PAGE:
On Tuesday, February 2, 2021, Sasakawa Peace Foundation USA (Sasakawa USA) welcomed Dr. Steven K. Vogel, Chair of the Political Economy Program at the University of California, Berkeley, Mr. Glen S. Fukushima, Senior Fellow at the Center for American Progress, and Dr. Joseph S. Nye, Jr., University Distinguished Service Professor, Emeritus at Harvard University, to remember Dr. Ezra Vogel, an eminent scholar of Japan and China who passed away on December 20, 2020, at the age of 90. To pay tribute to Dr. Vogel, the speakers shared their personal experiences with the late professor and discussed Dr. Vogel’s impact and legacy.
Attendees included distinguished guests from the Washington D.C. policy community, academia, think tanks, and former and current members of the government. Dr. Satohiro Akimoto, Chairman and President of Sasakawa USA, moderated the panel and facilitated the audience remembrances.
Remarks by Dr. Steven K. Vogel
The memorial began with Dr. Steven K. Vogel, son of the late Dr. Ezra F. Vogel, reflecting on his experiences with his father. Steven recalled the awkward moments from his childhood when his father would chase after people who appeared to be from Japan or China in the airport, calling out to them in either Japanese or Mandarin. These events, Steven noted, were embarrassing for him as a child. As he grew older, however, he understood that what he saw as embarrassing about his father was what others viewed as charming.
Originally from Delaware, Ohio, and the son of Jewish immigrants, Dr. Ezra F. Vogel eventually began studying at Harvard University. At Harvard as a student and eventually a professor, Steven noted that his father reinvented himself time and time again. Throughout his career, he transformed into a sociologist, business professor, political scientist, international relations scholar, and, eventually, a historian. Furthermore, Dr. Ezra F. Vogel was not restricted to a certain intellectual paradigm or social science methodology. Rather, Steven stated that the one common thread in his father’s research was a relentless drive to get the story right by whatever means necessary.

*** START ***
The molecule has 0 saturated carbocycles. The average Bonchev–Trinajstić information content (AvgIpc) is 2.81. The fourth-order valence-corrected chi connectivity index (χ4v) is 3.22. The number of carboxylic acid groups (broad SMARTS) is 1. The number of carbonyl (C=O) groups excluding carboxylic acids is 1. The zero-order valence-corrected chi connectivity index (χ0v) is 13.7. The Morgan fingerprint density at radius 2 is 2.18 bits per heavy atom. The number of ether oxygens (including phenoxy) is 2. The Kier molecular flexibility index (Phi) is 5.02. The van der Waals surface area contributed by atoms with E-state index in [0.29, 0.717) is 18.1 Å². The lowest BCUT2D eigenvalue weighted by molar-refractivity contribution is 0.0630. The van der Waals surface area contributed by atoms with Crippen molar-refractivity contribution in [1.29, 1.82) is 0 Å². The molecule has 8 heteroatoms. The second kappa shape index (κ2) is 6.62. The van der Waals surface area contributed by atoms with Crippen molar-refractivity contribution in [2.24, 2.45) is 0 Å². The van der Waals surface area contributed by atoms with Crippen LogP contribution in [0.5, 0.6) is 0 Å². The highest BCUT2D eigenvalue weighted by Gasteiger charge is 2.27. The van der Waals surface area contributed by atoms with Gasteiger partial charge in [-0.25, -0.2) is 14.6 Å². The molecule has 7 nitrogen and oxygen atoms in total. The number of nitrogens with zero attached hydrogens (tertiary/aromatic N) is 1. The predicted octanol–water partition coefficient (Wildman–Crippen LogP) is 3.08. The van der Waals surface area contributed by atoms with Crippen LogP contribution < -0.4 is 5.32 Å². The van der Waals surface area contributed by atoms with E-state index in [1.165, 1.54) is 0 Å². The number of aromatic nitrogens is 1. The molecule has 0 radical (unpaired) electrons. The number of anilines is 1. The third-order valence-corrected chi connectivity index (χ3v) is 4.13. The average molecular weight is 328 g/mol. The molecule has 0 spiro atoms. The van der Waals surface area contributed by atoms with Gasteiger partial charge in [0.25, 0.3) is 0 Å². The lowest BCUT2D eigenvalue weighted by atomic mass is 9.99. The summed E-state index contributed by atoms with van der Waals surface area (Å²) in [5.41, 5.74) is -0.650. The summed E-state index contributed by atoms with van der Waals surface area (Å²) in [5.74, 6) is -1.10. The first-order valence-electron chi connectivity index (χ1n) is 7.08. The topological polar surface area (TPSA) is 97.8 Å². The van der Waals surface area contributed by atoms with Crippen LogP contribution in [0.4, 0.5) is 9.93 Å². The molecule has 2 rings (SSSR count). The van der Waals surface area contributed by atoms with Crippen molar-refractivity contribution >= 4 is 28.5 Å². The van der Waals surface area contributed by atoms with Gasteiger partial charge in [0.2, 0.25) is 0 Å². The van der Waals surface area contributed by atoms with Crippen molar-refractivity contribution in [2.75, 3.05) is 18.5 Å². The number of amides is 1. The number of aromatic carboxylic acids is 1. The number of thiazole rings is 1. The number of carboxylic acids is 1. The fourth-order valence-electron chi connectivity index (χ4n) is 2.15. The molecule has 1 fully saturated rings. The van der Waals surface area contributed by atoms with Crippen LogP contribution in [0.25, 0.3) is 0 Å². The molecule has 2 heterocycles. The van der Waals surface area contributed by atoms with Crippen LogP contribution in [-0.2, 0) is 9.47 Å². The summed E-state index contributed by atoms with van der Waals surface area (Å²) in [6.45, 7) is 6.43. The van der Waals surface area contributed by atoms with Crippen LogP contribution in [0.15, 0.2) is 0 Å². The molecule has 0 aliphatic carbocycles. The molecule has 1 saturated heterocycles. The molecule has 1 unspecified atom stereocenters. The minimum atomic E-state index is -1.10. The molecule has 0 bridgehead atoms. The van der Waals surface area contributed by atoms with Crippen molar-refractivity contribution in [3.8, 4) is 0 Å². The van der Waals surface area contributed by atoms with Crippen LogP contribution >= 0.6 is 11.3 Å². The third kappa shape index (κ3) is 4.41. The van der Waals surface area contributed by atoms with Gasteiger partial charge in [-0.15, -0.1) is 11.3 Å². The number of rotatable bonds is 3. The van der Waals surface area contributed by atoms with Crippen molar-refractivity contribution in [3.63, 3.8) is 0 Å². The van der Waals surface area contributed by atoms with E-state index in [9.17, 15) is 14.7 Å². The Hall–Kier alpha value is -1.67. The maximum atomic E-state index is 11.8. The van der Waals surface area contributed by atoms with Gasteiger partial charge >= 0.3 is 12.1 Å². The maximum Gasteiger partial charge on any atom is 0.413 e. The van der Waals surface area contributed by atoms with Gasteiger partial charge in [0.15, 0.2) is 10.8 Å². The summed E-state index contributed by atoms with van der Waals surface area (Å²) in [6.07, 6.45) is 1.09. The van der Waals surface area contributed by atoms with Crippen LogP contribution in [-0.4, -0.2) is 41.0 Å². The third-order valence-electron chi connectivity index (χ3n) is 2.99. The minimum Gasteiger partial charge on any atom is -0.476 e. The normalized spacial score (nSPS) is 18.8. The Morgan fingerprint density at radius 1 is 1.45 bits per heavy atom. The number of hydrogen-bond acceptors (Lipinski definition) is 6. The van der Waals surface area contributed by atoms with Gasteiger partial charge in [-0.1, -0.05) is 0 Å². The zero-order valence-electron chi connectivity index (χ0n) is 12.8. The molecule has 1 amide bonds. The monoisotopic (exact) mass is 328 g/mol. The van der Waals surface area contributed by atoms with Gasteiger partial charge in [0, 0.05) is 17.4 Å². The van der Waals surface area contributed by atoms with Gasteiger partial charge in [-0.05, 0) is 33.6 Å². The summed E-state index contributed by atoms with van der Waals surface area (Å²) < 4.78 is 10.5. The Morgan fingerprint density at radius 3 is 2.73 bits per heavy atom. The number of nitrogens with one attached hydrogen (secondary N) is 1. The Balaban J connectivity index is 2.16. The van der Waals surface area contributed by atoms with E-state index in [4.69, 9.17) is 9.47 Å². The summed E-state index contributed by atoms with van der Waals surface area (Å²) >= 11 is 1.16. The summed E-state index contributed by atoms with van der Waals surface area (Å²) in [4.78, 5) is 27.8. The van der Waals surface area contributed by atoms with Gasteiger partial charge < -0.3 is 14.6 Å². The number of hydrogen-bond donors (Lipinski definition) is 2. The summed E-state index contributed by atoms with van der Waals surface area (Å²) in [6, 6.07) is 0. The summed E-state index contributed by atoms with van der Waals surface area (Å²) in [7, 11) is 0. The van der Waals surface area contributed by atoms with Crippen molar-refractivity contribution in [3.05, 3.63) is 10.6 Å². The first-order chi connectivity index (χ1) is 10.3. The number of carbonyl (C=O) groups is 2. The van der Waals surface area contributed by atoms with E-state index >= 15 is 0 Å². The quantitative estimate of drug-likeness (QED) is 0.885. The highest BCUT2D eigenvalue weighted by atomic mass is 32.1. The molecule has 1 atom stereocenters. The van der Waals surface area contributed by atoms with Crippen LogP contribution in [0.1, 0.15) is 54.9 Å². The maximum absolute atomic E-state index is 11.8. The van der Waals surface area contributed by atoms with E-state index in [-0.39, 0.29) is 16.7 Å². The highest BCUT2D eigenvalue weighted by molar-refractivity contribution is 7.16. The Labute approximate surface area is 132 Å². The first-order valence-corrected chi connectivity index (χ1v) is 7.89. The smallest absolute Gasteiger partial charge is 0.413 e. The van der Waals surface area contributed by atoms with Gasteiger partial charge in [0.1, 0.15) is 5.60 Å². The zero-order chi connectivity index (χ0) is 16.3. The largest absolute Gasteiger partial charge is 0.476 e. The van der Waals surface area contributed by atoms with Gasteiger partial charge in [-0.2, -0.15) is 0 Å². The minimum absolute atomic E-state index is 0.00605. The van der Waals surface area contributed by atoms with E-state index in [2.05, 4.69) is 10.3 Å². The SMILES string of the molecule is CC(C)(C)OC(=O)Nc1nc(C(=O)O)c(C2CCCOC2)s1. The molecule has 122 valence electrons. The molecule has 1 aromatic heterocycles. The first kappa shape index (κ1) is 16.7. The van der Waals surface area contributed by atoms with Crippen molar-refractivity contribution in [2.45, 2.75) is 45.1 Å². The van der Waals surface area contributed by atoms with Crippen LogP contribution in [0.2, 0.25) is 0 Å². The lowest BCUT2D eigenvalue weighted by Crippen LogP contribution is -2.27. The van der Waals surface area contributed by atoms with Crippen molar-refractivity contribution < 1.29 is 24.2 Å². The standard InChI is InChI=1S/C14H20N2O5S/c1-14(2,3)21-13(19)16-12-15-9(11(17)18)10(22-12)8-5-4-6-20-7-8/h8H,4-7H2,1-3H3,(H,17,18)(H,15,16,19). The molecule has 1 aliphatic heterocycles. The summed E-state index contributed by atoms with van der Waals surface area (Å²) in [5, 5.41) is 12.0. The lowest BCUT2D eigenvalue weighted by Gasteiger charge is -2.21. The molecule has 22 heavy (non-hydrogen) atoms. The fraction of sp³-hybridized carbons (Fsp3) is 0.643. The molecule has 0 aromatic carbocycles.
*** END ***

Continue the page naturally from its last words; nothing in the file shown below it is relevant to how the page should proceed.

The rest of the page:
This passion was demonstrated by the books and works Dr. Ezra F. Vogel published, covering a wide swath of genres. Steven noted that, after his father’s passing, he took to Twitter to learn more about how the world was reacting to the news. He found that people were discussing their favorite works, including “Japan as Number One,” “Deng Xiaoping and the Transformation of China,” and “The Four Little Dragons.” Among these works, Steven picked “Japan’s New Middle Class,” originally published in 1963, as his favorite of his father’s works. In this ethnography, Dr. Ezra F. Vogel integrated his experience living in Japan from 1958-1960 with his scholarship, painting a vivid portrait of Japanese family life during the late 1950s.
Steven then addressed his father’s most recent book. Steven highlighted that he encouraged his father to focus on Sino-Japanese relations because he felt that someone with his father’s authority and respected reputation in both China and Japan needed to speak on the recent turbulence in the relationship. Dr. Ezra F. Vogel did so in “China and Japan: Facing History.” In this book, Steven noted that his father aimed to introduce Japan and China to each other, differing from his past works in which he introduced Asia to the United States. Steven also highlighted another project that was still ongoing at the time of his father’s death, which focused on advising the Biden administration about opportunities to improve the U.S.-China relationship. Concluding, Steven stated that, going forward, the United States, Japan, and China must be more understanding of each other, looking for opportunities for collaboration and compromise on shared issues.
Remarks by Mr. Glen S. Fukushima
Next, Mr. Glen S. Fukushima, a former student and friend of the late Dr. Ezra F. Vogel, discussed his close relationship with the scholar over the past 46 years as teacher, mentor, and public figure. Mr. Fukushima ﬁrst met Dr. Vogel as a graduate student at Harvard University in 1974. During his eight years at Harvard (1974-82), Mr. Fukushima was Dr. Vogel’s student and teaching fellow. After moving to Tokyo in 1990, he served as an informal “control oﬃcer” for Dr. Vogel, arranging for him meetings with Japanese political, government, and business leaders on his annual visits to Japan.